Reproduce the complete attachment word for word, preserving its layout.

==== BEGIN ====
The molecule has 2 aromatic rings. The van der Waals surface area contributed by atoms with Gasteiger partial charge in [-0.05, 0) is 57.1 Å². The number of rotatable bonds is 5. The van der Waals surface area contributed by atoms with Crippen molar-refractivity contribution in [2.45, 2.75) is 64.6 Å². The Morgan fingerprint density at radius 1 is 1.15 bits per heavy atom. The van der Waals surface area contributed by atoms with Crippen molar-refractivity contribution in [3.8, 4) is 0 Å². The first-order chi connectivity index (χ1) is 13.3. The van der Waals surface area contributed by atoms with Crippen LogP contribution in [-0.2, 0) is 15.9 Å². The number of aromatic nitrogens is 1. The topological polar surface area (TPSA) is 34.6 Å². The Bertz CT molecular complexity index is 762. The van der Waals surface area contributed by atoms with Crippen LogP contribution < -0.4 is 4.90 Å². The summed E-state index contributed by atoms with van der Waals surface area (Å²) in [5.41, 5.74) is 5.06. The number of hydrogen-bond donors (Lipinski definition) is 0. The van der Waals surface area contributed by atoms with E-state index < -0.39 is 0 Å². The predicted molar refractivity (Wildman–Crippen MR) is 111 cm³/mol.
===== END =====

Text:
The molecule has 2 aromatic rings. The van der Waals surface area contributed by atoms with Gasteiger partial charge in [-0.05, 0) is 57.1 Å². The number of rotatable bonds is 5. The van der Waals surface area contributed by atoms with Crippen molar-refractivity contribution in [2.45, 2.75) is 64.6 Å². The Morgan fingerprint density at radius 1 is 1.15 bits per heavy atom. The van der Waals surface area contributed by atoms with Crippen molar-refractivity contribution in [3.8, 4) is 0 Å². The first-order chi connectivity index (χ1) is 13.3. The van der Waals surface area contributed by atoms with Crippen LogP contribution in [-0.2, 0) is 15.9 Å². The number of aromatic nitrogens is 1. The topological polar surface area (TPSA) is 34.6 Å². The Bertz CT molecular complexity index is 762. The van der Waals surface area contributed by atoms with Crippen LogP contribution < -0.4 is 4.90 Å². The summed E-state index contributed by atoms with van der Waals surface area (Å²) in [5.41, 5.74) is 5.06. The number of hydrogen-bond donors (Lipinski definition) is 0. The van der Waals surface area contributed by atoms with E-state index < -0.39 is 0 Å². The predicted molar refractivity (Wildman–Crippen MR) is 111 cm³/mol.